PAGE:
If you are one for statistics, Alison Krauss has won 27 grammy awards – the most by a female and I dare say that she is up there with the highest of all time. If you judge an artist by the longevity of their career, then the 45 year old has been around since the 80’s. If you judge an artist by the quality of her band, then her Union Station team have been around for years and they are probably one of the best known “backing bands” in the business. Some of them appear on this album, but it is essentially a solo effort, her first for 17 years. If you judge an artist on their ability to overcome the odds, and come back with a voice that is even better than it once was, then she gets a tick there, too. Alison had a disease that stopped her from singing completely. If you judge an artist on the quality of people that she attracts to help produce and record an album then she ticks that box too. The songs on the album are country classics and there are a few surprises. If you judge an artist on how they evolve and their willingness to test the waters, then there is another box ticked. Some of Alison’s fans may be a bit hesitant, but don’t be. One reviewer said that her new label has put her on the cover with big hair and a little black dress…..hinting that Cap. Records are trying to shift her a bit from her Bluegrass/Union Station self to a more crossover role. Nope. If you really listen to this album, there is nothing poppy about it but it is more pure country music than bluegrass or folk.
In the end, it is best not to judge at all. The music is great, Alison’s voice is never better and if you prefer more fiddle to violin, then Alison has plenty of that in her back catalogue. I remember once Vince Gill not being able to find the words to describe Alison. In the end he just introduced her by name, shrugged his shoulders and smiled. Wise man.
This review is of the Deluxe version, which has several of the songs recorded LIVE as well as the studio recordings, is produced by Grammy award winning Buddy Cannon.
The tracks are well known, but some more than others, and they aren’t the ones that people normally pick when doing a covers album.
Losing You – Personally, this is my favourite on the album. One of two songs on the album made famous by Brenda Lee. An interesting one to open with, as it is a mellow track, but absolutely beautiful.
It’s Goodbye and So Long to You – This is very much the old Texas Swing type of song, by the Osborne Brothers. I am surprised that this is not the opening track. Maybe because Losing You sets the album’s scene more than this more uptempo song.
Windy City – Appropriate song and title for the album as Alison was born and bred in Illinois.
I Never Cared For You – The harmonising that we expect from Alison, but a new latino twist. Get out your maracas. A little bit different to the Willie Nelson version!
River In The Rain – From the Roger Miller scored musical, “Big River – The Adventures Of Huckleberry Finn”. A wistful, gentle version with a lullaby feel.
Dream of Me – Harold Arlen and Johnny Mercer wrote this song, and it is the kind of country song that Aussie Bluegrass singer, Kristy Cox would probably attempt and do it the same way as Alison. Wouldn’t that be a great duet! One of my favourites on the album.
Gentle On My Mind – perhaps one of the better known tracks on the album, with the best remembered version by Glen Campbell. Alison sings it with great respect and it is sweeter than sugar cane.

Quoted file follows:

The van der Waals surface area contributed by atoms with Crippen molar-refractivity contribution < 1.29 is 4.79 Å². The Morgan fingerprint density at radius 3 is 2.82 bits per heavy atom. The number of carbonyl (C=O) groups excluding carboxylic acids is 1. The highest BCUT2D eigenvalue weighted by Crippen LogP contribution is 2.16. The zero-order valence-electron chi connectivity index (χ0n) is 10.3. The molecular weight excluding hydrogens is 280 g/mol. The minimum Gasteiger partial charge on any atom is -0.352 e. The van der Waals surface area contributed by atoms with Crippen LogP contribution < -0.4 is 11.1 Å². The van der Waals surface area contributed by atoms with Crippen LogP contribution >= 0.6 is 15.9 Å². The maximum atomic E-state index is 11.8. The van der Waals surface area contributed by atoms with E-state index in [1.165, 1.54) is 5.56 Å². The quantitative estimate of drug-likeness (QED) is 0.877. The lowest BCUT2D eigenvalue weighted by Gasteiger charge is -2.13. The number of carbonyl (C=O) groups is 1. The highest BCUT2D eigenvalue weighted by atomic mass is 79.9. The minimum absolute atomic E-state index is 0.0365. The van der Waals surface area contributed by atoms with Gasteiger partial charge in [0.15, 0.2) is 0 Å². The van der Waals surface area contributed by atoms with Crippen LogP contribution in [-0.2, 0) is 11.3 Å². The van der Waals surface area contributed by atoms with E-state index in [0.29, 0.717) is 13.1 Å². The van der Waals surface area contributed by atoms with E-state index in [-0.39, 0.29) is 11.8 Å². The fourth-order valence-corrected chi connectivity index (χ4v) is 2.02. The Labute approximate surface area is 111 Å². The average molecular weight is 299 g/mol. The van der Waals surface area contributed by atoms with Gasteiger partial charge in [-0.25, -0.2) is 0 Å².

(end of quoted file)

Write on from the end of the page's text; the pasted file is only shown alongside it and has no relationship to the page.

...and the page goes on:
All Alone Am I – This is the other song made popular by Brenda Lee – both of these tracks are listed as the favourites on here by many reviewers, so far, and I can’t argue too much about that.
Poison Love – A Bill Monroe B side that I wasn’t familiar with – one of the more up tempo songs on the album. It reminds me a bit of that old song “My neverending love for you….”
You Don’t Know Me – They keep comparing Alison’s version to Ray Charles’ version, noting how different it is. I always think of it as an Elvis song, and Alison sings it in a very similar fashion to how Elvis did…..right down to the arrangement. Perfect.
Make the World Go Away with Jamey Johnson – Probably one of the best loved country songs of all time and Alison and Jamey do a fine job of it.
Till I gain control Again – This song reminds me of “Til I can make it on my own” – I would say that it would have to be a close relative.
Angel Flying Too Close To The Ground – Without the Willie Nelson riff but Allison soars like an angel in this song.
Bonus versions on Deluxe copy:
Windy City (Live at the Franklin Theatre)
River in the Rain (Live At The Franklin Theatre)
Losing You (Live At The Franklin Theatre)
I Never Cared For You (Live At The Franklin Theatre)
Where Alison did best here was pick tunes that people may find familiar but not too familiar. They aren’t songs that have been done to death or songs that haven’t been recorded for a while, with the exception of Gentle on My Mind which is one of those songs that sounds good whoever sings it.
Alison may be changing paths a bit, but she will never go so far that she forgets her roots and I don’t think that she will go punk or heavy metal on us. Her voice is enough alone to send this album up the charts and to a few red carpets. The slick production and the polished musicianship will take her across the line.
It would have been sad to lose Alison to music like we have lost Linda…I am glad that she can sing again….sing? She makes the Angels jealous.
And like Vince Gill tried to explain….oh well, I am just going to shrug my shoulders and smile.